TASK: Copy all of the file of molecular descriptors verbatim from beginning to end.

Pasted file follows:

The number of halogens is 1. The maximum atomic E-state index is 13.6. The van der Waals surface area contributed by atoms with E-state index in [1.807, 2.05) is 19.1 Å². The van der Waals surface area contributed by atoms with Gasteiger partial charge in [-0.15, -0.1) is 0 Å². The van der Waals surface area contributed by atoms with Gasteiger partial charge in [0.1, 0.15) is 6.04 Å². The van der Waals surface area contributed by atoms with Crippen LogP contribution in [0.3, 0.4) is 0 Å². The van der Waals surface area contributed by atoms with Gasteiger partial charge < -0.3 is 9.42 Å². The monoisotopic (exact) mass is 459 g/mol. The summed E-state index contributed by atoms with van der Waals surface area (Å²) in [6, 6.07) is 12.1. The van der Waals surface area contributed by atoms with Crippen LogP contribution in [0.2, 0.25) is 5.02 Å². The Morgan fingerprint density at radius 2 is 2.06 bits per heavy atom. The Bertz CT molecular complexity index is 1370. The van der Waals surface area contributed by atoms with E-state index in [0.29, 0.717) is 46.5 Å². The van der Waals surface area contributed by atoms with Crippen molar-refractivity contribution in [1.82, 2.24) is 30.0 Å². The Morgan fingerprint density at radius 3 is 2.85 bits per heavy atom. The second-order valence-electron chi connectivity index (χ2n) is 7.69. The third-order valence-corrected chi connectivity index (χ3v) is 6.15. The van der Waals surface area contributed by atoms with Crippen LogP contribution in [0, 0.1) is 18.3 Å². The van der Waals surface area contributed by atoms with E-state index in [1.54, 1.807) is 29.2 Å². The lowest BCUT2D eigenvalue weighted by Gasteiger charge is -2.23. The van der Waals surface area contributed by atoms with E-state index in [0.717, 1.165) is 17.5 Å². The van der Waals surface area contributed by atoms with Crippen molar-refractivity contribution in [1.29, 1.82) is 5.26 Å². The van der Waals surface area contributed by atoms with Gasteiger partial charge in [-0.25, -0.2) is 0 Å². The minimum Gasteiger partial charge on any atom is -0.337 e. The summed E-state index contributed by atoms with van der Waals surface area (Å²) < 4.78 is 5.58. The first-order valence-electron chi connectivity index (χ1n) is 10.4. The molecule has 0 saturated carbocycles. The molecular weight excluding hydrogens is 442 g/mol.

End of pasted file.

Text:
The number of halogens is 1. The maximum atomic E-state index is 13.6. The van der Waals surface area contributed by atoms with E-state index in [1.807, 2.05) is 19.1 Å². The van der Waals surface area contributed by atoms with Gasteiger partial charge in [-0.15, -0.1) is 0 Å². The van der Waals surface area contributed by atoms with Gasteiger partial charge in [0.1, 0.15) is 6.04 Å². The van der Waals surface area contributed by atoms with Crippen LogP contribution in [0.3, 0.4) is 0 Å². The van der Waals surface area contributed by atoms with Gasteiger partial charge < -0.3 is 9.42 Å². The monoisotopic (exact) mass is 459 g/mol. The summed E-state index contributed by atoms with van der Waals surface area (Å²) in [6, 6.07) is 12.1. The van der Waals surface area contributed by atoms with Crippen LogP contribution in [0.2, 0.25) is 5.02 Å². The Morgan fingerprint density at radius 2 is 2.06 bits per heavy atom. The Bertz CT molecular complexity index is 1370. The van der Waals surface area contributed by atoms with E-state index in [0.29, 0.717) is 46.5 Å². The van der Waals surface area contributed by atoms with Crippen molar-refractivity contribution in [1.82, 2.24) is 30.0 Å². The Morgan fingerprint density at radius 3 is 2.85 bits per heavy atom. The second-order valence-electron chi connectivity index (χ2n) is 7.69. The third-order valence-corrected chi connectivity index (χ3v) is 6.15. The van der Waals surface area contributed by atoms with Crippen LogP contribution in [0, 0.1) is 18.3 Å². The van der Waals surface area contributed by atoms with E-state index in [1.54, 1.807) is 29.2 Å². The lowest BCUT2D eigenvalue weighted by Gasteiger charge is -2.23. The van der Waals surface area contributed by atoms with E-state index in [0.717, 1.165) is 17.5 Å². The van der Waals surface area contributed by atoms with Crippen molar-refractivity contribution in [1.29, 1.82) is 5.26 Å². The van der Waals surface area contributed by atoms with Gasteiger partial charge in [-0.25, -0.2) is 0 Å². The minimum Gasteiger partial charge on any atom is -0.337 e. The summed E-state index contributed by atoms with van der Waals surface area (Å²) < 4.78 is 5.58. The first-order valence-electron chi connectivity index (χ1n) is 10.4. The molecule has 0 saturated carbocycles. The molecular weight excluding hydrogens is 442 g/mol.